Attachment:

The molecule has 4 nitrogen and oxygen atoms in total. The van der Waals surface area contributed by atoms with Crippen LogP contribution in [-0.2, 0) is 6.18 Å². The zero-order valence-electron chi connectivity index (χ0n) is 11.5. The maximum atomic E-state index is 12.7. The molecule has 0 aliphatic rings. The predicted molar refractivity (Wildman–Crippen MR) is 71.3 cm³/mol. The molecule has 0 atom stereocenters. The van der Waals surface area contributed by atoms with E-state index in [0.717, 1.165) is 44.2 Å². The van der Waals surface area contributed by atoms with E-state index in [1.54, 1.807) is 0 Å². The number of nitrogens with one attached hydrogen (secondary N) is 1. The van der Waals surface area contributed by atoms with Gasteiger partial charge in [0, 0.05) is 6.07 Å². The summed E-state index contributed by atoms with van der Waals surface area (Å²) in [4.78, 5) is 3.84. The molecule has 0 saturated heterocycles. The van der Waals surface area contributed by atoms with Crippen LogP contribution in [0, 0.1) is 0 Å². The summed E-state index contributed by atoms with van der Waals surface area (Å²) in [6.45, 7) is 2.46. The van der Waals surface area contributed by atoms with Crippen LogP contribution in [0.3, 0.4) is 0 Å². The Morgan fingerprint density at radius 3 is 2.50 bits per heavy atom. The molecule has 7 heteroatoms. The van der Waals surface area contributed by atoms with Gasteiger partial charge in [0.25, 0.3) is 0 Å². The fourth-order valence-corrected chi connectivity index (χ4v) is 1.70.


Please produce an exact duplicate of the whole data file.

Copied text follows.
The molecule has 4 nitrogen and oxygen atoms in total. The van der Waals surface area contributed by atoms with Crippen LogP contribution in [-0.2, 0) is 6.18 Å². The zero-order valence-electron chi connectivity index (χ0n) is 11.5. The maximum atomic E-state index is 12.7. The molecule has 0 aliphatic rings. The predicted molar refractivity (Wildman–Crippen MR) is 71.3 cm³/mol. The molecule has 0 atom stereocenters. The van der Waals surface area contributed by atoms with E-state index in [0.717, 1.165) is 44.2 Å². The van der Waals surface area contributed by atoms with E-state index in [1.54, 1.807) is 0 Å². The number of nitrogens with one attached hydrogen (secondary N) is 1. The van der Waals surface area contributed by atoms with Gasteiger partial charge in [0, 0.05) is 6.07 Å². The summed E-state index contributed by atoms with van der Waals surface area (Å²) in [4.78, 5) is 3.84. The molecule has 0 saturated heterocycles. The van der Waals surface area contributed by atoms with Crippen LogP contribution in [0, 0.1) is 0 Å². The summed E-state index contributed by atoms with van der Waals surface area (Å²) in [6.45, 7) is 2.46. The van der Waals surface area contributed by atoms with Crippen LogP contribution in [0.3, 0.4) is 0 Å². The Morgan fingerprint density at radius 3 is 2.50 bits per heavy atom. The molecule has 7 heteroatoms. The van der Waals surface area contributed by atoms with Gasteiger partial charge in [0.25, 0.3) is 0 Å². The fourth-order valence-corrected chi connectivity index (χ4v) is 1.70.